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Tuesday
Aug092011

WHY ARE #REVIT FAMILIES SO DYSFUNCTIONAL?

This has been an issue in the use of Revit for quite some time.  I and others have questions like:

  • Why is there a category for Nurse Call Devices but not for numerous other needs?
  • Why can we not control what categories or instances we need to be cuttable?
  • Why do even cuttable categories work differently in various categories?
  • Why so much variation between the family categories in their ability to display?
  • Why does sharing a family change the rules of how it displays?
  • How are we to even know all the different results possible from each category?
  • Why does it need to be impossible to utilize the categories given to successfully complete a complex project?

This all comes together to ask the biggest and most crucial question:

If we are using BIM to create a virtual building to better the process and understanding of the components of the building, then why can we not trust the representation depicted in the families based on the preconceived determination of how different families are shown. Should they not all be a true section of the components wherever you are cutting them?  If not, then the process is faulty and prone to error.

So, lets take this issue to an example of work I am doing for a current project. We have terracotta and other materials that we want to panelize on the building but we want to see the actual cut through the material. If I have a thicker piece of terracotta than the others, as shown in the example below, then in most cases that piece will mask the piece being cut. These are all nested pieces of terracotta placed into the panel family of the same category so that they can be scheduled as their pieces as well as the whole panel.

So with this piece, lets look at some various categories that could be used for this.

Click Image to Open PDF

Here is a closer look at the two categories that are the closest to the true need of being truely cuttable.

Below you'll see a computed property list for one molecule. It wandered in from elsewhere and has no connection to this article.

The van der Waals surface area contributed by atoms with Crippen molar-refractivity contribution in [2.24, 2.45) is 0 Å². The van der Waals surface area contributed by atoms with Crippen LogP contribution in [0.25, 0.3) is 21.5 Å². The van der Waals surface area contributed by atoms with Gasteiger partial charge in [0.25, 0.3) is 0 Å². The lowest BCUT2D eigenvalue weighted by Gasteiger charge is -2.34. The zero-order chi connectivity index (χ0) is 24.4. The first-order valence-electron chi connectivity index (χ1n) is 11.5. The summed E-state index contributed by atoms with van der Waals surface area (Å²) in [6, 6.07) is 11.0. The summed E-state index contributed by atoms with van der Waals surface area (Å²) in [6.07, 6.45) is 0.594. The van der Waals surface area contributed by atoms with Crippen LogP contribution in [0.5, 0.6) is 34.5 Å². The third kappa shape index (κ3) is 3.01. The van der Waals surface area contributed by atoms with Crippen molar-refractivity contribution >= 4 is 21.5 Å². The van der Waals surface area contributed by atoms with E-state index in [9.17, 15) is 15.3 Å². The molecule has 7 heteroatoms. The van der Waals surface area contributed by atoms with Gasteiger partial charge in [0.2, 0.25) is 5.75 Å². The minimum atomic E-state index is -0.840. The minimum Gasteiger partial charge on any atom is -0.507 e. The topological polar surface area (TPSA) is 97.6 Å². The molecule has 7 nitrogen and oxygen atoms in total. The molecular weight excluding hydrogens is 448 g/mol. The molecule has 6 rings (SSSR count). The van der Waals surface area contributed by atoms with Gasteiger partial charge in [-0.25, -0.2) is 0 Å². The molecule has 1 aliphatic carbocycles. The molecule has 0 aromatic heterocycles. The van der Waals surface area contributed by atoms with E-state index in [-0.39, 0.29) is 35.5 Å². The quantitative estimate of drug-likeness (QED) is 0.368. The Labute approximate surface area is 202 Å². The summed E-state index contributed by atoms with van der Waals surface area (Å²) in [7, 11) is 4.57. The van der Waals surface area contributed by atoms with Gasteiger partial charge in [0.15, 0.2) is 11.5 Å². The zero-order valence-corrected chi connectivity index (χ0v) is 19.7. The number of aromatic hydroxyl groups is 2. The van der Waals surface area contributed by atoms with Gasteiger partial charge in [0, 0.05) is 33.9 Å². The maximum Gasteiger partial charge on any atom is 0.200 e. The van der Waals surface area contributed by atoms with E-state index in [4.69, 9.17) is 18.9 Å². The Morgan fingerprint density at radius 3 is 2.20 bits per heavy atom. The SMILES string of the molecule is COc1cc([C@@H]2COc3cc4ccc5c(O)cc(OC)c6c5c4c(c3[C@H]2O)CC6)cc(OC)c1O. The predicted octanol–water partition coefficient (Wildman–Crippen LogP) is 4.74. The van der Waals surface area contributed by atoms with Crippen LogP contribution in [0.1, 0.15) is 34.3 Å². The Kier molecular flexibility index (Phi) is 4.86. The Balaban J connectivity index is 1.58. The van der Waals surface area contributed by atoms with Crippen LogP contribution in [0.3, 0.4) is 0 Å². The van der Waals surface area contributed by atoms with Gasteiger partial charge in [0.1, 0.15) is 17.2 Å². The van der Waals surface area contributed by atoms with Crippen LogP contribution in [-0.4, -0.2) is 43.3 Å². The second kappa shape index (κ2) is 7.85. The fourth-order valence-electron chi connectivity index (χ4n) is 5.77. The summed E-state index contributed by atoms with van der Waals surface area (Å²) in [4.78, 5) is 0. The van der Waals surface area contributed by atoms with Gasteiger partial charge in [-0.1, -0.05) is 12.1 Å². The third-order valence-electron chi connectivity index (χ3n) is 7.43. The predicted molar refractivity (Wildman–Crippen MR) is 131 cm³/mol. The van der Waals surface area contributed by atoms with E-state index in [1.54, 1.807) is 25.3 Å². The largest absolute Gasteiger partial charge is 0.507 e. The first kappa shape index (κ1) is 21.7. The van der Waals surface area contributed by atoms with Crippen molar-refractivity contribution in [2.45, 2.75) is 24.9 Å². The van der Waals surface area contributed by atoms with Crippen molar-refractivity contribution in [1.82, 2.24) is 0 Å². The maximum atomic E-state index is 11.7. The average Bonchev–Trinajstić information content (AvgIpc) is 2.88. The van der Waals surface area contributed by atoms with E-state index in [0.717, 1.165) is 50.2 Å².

The results are that the only category that can be trusted (other than some structural categories) is columns as long as you uncheck the show precut in plan option.  Generic model works until you share the nested components and a non-cuttable family like furniture will almost work when you share the nested components as it will show a representation of the actual nested component but will not actually cut it. So, because of how Revit is designed it leaves you between a rock and a hard place with the decision of what odd category should be used to represent what you need.

Anyone else have any thoughts or suggestions?

Friday
May132011

Friday Fun - Video

Serious current issue but a creative and fun video.

My Water's On Fire Tonight

 

Tuesday
Apr052011

What's the Use Case? For Revit Users and Autodesk... Part 2

So, how does one explain a use case?  One needs to explain what does not work or what is needed to enhance current workflows, what needs to change or be added and how this will benefit teams.  From what I hear, the "our employees waste X amount of time each week because of Y" is one of the best benefit explinations since X always = $.  Screen caps and mockups will also speak more for what you need than any words could ever explain.

So here is one use case that I had, let me know what you think:

Rooms NEED to be seen and operate in 3D as they do in 2D plans.

There are many times where the users I support spend a tremendous amount of time duplicating work so that "fake" rooms can be seen in a 3D view since the actual room cannot be seen in 3D.  This duplication work is done each time the plan changes creating more time to follow the changes with the "fake" elements than it takes to make the change to the room in the first place.  Some of the areas of the design process that would benefit from 3D room visibility include planning, conceptual design, visualizing space use and verifying that the room volume is correct.  Don Rudder at Revit .NET Development even created an API to deal with the issues we all face due to the inability to see 3D rooms.  Part 1 & Part 2 His API creates masses based on rooms which is what we have done for a long time manually.

Use Case 1:

There are many times that we need to see just the program in 3D.  Walls obscure the actual focus of what is important in the planning stages, the program and adjacencies.  If we could see the rooms in 3D and color them like we do in 2D plans, then we would not need to duplicate work and coordinate all of the rooms with masses in the same location.  This would reduce the duplication work in the conceptual phases of a project and make the teams much more efficient.  I would figure that about a half day goes into coordinating the masses to match the rooms before each presentation (internally or externally). Probably two meetings per month over six months would be 6 wasted days of time.

Use Case 2:

During the schematic design and design development phases, we are asked by the clients, management and the designers to show the rooms in 3D.  Since Revit cannot show or color a room in 3D, we are forced to create one of two very time consuming work-arounds:

  1. Fake Ceiling: A separate ceiling that is colored based on the program and slightly transparent so that one can see the room beyond.  This allows one to see the program or departments and the spaces as the project develops.
  2. In-Place Masses: Since one may have already created in-place Masses to show the program, this could be continued throught the project. Again, the coordination can be quite time consuming.